Boston Sports Medicine and Performance Group, LLC Blog

Deus ex machina

Posted by Boston Sports Medicine and Performance Group on Sun, May 9, 2010 @ 15:05 PM

When did hard work go out of style?
When did squatting, pull-ups, and heavy sled pushes become bad for you?
Athletes now more than ever are always looking for a secret answer from above. Something to swoop down and give them the advantage that they need to become bigger, faster and stronger (as long as it doesn’t require actual work mind you).  Even in the athletic training room you’ll find it. Athletes would rather wear organic blueberry filled “pain patches” on their patellar tendons rather than complete an uncomfortable eccentric single leg squat program for their knee pain.
“I saw such and such pro-athlete use these/do this, it will help me too.”
Deus ex machina!

Even some strength coaches and athletic trainers have gotten into the mix. You’ll always know if your colleagues have gone to a course taught by a “guru” over the weekend.  Suddenly on Monday morning, every athlete needs this or can be treated with that.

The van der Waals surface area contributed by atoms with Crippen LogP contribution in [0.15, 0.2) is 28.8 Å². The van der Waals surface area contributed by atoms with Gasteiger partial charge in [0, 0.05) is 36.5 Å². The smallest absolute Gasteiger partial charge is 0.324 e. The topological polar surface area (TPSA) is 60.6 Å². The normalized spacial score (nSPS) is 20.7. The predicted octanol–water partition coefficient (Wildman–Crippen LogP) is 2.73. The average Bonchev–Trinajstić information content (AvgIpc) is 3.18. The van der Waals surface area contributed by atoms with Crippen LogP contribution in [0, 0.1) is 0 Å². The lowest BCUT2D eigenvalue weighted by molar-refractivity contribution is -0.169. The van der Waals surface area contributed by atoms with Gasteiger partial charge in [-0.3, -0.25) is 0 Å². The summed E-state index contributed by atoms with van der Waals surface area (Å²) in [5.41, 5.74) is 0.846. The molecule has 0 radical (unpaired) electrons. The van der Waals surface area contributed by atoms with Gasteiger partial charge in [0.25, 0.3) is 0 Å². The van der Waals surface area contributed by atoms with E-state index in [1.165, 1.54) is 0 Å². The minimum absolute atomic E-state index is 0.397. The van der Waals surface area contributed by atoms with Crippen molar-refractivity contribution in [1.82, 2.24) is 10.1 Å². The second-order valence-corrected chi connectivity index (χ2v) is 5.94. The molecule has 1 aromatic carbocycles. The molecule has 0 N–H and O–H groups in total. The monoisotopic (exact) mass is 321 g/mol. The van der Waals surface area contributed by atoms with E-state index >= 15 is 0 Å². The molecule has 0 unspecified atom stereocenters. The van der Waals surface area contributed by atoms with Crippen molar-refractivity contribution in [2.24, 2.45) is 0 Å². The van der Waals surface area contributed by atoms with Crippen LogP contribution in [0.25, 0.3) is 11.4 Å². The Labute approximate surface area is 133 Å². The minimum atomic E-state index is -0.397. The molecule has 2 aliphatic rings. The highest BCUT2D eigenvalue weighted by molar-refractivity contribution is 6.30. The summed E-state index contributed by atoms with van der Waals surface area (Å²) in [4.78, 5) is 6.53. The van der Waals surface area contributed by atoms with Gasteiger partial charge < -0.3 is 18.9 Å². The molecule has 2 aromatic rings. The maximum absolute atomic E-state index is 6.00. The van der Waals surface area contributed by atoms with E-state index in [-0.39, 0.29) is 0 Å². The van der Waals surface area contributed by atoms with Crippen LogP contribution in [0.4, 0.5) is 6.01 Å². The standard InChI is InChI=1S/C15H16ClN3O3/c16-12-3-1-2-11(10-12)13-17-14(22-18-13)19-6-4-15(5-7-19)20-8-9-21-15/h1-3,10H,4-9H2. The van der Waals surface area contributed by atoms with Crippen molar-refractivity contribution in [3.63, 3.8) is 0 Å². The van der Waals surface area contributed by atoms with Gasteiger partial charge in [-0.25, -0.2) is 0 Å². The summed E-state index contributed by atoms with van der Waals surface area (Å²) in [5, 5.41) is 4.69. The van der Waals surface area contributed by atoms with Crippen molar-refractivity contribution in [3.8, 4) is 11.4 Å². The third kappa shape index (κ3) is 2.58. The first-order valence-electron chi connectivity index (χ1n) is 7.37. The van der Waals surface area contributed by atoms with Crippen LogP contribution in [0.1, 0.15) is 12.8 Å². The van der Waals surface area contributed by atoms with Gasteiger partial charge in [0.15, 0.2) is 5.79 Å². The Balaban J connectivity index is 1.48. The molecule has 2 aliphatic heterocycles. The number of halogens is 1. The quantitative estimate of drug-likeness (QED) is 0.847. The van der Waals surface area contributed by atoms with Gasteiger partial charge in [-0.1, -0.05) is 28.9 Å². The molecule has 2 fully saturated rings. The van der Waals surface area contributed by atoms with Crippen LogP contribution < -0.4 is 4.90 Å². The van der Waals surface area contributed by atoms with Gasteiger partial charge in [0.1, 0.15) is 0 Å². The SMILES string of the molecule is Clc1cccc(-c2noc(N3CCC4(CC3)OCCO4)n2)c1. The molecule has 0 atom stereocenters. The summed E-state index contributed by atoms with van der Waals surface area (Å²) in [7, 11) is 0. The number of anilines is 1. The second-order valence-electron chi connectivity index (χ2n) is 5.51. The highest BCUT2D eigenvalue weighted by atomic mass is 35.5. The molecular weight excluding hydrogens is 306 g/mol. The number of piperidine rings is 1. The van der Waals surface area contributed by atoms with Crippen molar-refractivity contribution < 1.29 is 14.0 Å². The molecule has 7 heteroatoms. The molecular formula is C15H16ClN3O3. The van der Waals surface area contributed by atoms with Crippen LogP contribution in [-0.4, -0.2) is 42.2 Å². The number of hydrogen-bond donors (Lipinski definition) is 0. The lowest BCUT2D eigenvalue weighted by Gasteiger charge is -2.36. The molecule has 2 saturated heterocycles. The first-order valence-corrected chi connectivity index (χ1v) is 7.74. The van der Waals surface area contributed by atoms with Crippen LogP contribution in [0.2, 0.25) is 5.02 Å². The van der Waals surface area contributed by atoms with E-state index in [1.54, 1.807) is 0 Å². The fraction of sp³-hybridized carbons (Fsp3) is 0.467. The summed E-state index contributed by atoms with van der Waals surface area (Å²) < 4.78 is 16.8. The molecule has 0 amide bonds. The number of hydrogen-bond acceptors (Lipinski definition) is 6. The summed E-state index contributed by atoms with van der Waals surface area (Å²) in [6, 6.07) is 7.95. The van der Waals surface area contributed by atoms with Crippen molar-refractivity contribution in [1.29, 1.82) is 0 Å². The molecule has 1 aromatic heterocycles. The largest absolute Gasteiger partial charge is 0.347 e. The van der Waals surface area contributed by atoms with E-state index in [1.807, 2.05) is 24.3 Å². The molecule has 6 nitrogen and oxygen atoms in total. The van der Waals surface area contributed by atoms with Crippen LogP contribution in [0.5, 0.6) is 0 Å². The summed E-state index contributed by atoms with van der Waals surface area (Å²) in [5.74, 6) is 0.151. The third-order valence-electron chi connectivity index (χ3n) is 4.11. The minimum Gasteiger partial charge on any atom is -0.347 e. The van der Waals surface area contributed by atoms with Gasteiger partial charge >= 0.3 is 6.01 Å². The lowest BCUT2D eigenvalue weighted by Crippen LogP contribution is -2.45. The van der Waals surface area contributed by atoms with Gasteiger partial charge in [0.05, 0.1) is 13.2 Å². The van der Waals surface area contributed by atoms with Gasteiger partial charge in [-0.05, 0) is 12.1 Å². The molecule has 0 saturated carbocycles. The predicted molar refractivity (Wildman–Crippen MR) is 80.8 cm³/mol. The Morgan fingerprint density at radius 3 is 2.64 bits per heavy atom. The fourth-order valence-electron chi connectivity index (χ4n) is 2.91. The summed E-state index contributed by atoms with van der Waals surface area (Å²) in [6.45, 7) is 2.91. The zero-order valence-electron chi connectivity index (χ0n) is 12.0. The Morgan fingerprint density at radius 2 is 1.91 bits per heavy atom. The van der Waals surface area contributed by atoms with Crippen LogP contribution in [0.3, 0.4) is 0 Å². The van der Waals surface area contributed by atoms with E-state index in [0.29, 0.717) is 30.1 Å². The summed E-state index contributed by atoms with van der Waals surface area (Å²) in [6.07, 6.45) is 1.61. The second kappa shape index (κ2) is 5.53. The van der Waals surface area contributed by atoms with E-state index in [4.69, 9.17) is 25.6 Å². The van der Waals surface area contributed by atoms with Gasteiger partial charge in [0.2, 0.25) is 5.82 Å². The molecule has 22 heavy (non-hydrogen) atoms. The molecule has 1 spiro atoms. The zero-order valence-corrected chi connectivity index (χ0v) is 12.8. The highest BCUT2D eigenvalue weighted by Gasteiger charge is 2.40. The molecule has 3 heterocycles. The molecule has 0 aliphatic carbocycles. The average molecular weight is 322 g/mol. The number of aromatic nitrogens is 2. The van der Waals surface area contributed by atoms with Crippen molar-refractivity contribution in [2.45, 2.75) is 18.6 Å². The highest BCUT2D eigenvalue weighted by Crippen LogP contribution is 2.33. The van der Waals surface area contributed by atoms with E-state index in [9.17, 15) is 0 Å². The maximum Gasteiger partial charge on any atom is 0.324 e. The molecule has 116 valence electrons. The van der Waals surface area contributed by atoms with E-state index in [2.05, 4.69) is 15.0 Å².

Deus ex machina!

Literally translated, Deus ex machina means “God from the machine” and is used to describe the sudden and miraculous appearance of an unexpected way out of a very difficult situation.  In Roman and Greek plays, a “god” was lowered onto the stage via mechanical device to resolve a complicated situation in the plot. A divine intervention if you will.  A God sent from above to rescue you from your very poor predicament! Too good to be true, right?  But in modern Hollywood films and movies, this is frowned upon because it undermines the story’s internal logic… unless you are directing a silly comedy like Dumb and Dumber or Tommy Boy which requires a lack of logic and the more dues ex machina, the funnier it gets.
Duex ex machina
So this summer, as you prepare your off-season training programs, don’t let a guru who yells the loudest, or your athletes who just logged off youtube undermine your logic.  Let’s all agree to leave deus ex machina to those that that need it most, and get back to programming rehab and strength programs based off of sound evidence.  If a place as crazy as Hollywood understands this simply concept, we should too.



Art Horne is the Coordinator of Care and Strength & Conditioning Coach for the Men’s Basketball Team at Northeastern University, Boston MA.  He can be reached at

Topics: basketball performance, basketball resources, basketball training programs, performance testing, sports performance, strength coach, sports conference